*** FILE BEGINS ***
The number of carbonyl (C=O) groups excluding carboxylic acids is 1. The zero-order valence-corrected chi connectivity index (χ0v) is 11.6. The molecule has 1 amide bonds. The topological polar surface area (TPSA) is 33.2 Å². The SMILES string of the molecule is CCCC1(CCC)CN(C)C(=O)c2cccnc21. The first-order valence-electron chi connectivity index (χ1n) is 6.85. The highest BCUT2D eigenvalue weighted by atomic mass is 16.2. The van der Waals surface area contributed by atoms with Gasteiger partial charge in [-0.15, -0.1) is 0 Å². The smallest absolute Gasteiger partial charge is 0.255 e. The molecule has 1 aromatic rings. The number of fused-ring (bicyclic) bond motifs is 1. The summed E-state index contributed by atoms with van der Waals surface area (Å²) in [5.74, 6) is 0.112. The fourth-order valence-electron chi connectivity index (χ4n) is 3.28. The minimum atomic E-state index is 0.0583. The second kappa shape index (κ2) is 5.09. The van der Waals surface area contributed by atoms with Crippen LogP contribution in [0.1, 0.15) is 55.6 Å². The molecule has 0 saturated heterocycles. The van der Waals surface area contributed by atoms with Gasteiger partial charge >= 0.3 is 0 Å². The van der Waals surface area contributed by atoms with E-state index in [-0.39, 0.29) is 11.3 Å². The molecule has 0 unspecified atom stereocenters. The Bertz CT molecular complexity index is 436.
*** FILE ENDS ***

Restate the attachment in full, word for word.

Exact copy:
The number of carbonyl (C=O) groups excluding carboxylic acids is 1. The zero-order valence-corrected chi connectivity index (χ0v) is 11.6. The molecule has 1 amide bonds. The topological polar surface area (TPSA) is 33.2 Å². The SMILES string of the molecule is CCCC1(CCC)CN(C)C(=O)c2cccnc21. The first-order valence-electron chi connectivity index (χ1n) is 6.85. The highest BCUT2D eigenvalue weighted by atomic mass is 16.2. The van der Waals surface area contributed by atoms with Gasteiger partial charge in [-0.15, -0.1) is 0 Å². The smallest absolute Gasteiger partial charge is 0.255 e. The molecule has 1 aromatic rings. The number of fused-ring (bicyclic) bond motifs is 1. The summed E-state index contributed by atoms with van der Waals surface area (Å²) in [5.74, 6) is 0.112. The fourth-order valence-electron chi connectivity index (χ4n) is 3.28. The minimum atomic E-state index is 0.0583. The second kappa shape index (κ2) is 5.09. The van der Waals surface area contributed by atoms with Crippen LogP contribution in [0.1, 0.15) is 55.6 Å². The molecule has 0 saturated heterocycles. The van der Waals surface area contributed by atoms with Gasteiger partial charge >= 0.3 is 0 Å². The van der Waals surface area contributed by atoms with E-state index in [-0.39, 0.29) is 11.3 Å². The molecule has 0 unspecified atom stereocenters. The Bertz CT molecular complexity index is 436.